Sunday, May 27, 2012

Memorial Day 2012

If you came back, you wanted to leave again. If you went away, you longed to come back. Wherever you were, you could hear the call of the herdsman's horn far away in the hills. You had one home out there and one over here and yet you were an alien in both places. Your true abiding place was the vision of something very far off, and your soul, like the waves, always restless and forever in motion" Johan Bojer from The Immigrants.

Like Abraham we are looking forward to a city with foundations, whose architect and builder is God (Hebrws 11:20).

Margraten – Henri Chappell – names that mean little to many Americans, yet every time our family was near either of these two American cemeteries in Holland or Belgium, we stopped for a bit and walked around these memorials, where hosts of Americans are buried who died during the invasion to Normandy to the Battle of the Bulge. The cemeteries and memorials are maintained by the American government, but families in Holland, Belgium and even in Germany adopted grave sites and stand in for American families who can not come and place flowers on their loved one’s graves. The descendants of these first adopters continue the tradition. Today and tomorrow every grave will be visited and honored by the people who live nearby.

Our family visited the American Cemetery and Memorial in Luxembourg where General Patton is buried. Every cemetery has its stories. I can’t tell you how many times we visited Bastogne, Belgium, where our troops spent several freezing days in December, 1944, including Christmas Day, surrounded by German troops, who demanded their surrender. It seems that every few years my husband, Tom and I would again visit the “Nuts” Museum. When we moved from the Netherlands to York, Nebraska, to begin our work at York College, our backyard neighbor came to welcome us to the neighborhood. He said, “I’ve never visited Holland, but I spent one Christmas in Bastogne.” All we could do at that moment was say, “Thank You.”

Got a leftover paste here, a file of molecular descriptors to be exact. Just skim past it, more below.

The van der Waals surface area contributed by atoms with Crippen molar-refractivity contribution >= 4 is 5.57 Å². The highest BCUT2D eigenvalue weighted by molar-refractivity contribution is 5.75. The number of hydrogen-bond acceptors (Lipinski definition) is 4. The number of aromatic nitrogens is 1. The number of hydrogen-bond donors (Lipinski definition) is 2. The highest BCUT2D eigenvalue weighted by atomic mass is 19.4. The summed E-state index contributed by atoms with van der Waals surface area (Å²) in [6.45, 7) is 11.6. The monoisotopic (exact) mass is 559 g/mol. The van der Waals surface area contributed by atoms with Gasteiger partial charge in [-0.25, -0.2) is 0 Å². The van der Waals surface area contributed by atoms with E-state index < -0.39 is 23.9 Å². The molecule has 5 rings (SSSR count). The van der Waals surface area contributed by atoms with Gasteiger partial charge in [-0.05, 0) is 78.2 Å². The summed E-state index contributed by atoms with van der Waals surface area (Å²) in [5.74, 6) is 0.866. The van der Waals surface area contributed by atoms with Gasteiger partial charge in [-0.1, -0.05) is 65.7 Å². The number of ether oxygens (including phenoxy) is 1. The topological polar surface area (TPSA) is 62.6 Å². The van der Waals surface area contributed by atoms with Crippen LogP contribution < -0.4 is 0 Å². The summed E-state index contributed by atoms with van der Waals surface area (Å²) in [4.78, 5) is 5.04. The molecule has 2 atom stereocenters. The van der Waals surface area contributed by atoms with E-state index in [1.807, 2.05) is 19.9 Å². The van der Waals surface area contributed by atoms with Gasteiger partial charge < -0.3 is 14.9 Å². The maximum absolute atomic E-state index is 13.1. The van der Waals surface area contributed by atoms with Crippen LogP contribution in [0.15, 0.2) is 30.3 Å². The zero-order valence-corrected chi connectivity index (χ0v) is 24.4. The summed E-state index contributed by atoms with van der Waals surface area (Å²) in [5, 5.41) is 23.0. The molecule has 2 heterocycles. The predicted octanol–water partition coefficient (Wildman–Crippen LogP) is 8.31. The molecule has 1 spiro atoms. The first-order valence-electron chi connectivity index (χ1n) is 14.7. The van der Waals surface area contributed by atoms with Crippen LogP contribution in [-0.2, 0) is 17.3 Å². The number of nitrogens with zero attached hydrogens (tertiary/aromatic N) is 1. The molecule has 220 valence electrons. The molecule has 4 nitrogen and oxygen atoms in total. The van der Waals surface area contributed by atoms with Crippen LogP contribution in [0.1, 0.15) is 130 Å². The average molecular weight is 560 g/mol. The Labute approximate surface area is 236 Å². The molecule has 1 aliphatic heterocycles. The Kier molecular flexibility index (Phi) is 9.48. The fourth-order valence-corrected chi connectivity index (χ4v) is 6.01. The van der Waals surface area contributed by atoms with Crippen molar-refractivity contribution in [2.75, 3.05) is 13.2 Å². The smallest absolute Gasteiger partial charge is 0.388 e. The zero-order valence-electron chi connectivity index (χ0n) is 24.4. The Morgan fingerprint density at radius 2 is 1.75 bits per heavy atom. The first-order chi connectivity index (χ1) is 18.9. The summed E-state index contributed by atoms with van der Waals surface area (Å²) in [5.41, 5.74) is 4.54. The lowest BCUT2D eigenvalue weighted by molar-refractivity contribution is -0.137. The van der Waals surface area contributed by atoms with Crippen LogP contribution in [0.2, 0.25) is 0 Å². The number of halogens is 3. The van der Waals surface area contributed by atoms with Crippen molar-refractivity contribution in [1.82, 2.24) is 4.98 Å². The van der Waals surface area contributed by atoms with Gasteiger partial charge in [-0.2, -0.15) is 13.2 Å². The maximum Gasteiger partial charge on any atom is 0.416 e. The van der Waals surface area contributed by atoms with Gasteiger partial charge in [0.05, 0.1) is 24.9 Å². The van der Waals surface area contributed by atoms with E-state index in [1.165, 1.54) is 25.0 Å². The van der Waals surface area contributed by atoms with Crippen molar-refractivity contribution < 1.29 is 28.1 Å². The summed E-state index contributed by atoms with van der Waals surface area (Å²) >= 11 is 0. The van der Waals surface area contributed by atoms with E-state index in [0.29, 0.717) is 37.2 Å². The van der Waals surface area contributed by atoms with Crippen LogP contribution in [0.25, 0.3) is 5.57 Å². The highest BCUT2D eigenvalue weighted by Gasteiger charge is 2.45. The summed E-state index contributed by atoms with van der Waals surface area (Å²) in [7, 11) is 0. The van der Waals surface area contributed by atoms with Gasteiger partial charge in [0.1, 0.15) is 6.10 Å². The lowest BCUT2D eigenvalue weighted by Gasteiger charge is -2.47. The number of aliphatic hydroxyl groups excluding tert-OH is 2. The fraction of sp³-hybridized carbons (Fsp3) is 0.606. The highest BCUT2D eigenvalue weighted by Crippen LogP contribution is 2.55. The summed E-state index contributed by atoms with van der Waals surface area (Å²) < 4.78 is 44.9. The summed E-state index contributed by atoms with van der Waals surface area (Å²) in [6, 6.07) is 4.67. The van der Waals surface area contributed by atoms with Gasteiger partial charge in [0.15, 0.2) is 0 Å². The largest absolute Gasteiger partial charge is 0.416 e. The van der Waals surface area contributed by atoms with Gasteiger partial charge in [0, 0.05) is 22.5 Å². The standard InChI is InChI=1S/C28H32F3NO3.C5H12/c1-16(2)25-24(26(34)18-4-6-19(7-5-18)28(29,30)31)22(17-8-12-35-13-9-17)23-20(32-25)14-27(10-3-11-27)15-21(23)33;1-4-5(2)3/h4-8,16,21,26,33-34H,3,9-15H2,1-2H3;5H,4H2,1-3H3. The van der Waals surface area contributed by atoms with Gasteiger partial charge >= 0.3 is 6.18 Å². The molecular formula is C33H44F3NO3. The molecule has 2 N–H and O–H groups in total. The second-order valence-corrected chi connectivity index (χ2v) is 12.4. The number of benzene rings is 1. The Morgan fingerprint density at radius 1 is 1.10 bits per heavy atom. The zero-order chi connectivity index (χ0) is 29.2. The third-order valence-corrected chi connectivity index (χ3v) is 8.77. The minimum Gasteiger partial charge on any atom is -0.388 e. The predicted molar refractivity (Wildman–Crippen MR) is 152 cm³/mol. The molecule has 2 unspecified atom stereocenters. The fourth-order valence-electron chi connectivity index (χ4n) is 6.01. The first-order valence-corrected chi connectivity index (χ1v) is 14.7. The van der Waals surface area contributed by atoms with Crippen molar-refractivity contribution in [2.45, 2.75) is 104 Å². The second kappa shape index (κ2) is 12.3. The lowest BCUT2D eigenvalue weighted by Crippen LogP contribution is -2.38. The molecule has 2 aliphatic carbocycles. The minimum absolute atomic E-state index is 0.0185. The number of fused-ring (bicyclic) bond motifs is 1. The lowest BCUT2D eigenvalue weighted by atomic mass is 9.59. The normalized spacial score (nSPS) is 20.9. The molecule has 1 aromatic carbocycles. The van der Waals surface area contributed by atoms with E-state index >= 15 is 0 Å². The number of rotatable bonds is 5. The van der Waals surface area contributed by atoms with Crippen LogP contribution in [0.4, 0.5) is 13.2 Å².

We also visited the German grave yard in Bastogne, which at the time was unkempt compared to the American Cemeteries. As I walked from grave to grave, the ages of the soldiers were recorded. So many of the ‘men’ buried there were very young, many only reaching the age of 16.

We visited one of the larger miltary cemeteries in Bratislava, Slovakia. It is a Russian cemetery where bodies where piled up in huge heaps and covered with soil. Around the edges are individual graves of officers. So many heaps, so many dead - more Russians died in World War II than all those who died from all the Allied Forces put together.

When Tom and I attended the first International Conference on Missionary Kids in Manilla, The Philippines in 1984, we visited the American cemetery there. It contains the largest number of graves of our military dead of World War II, a total of 17,201, most of whom lost their lives in operations in New Guinea and the Philippines. I cannot enter such a cemetery without tears for the dead, for their families and for the causes of this grief. Yes, I feel patriotic at times like this. I am grateful to be an American and scenes like this move me. There will always be wars and rumors of wars. We honor our dead, but their loss to their families is ongoing. My heart goes out to the families whose grief is so fresh this Memorial Day. I feel sadness for those who have never experienced closure, for those who have no grave to visit, for those families whose loved ones are ‘missing-in-action’ and are presumed dead. Closure is important.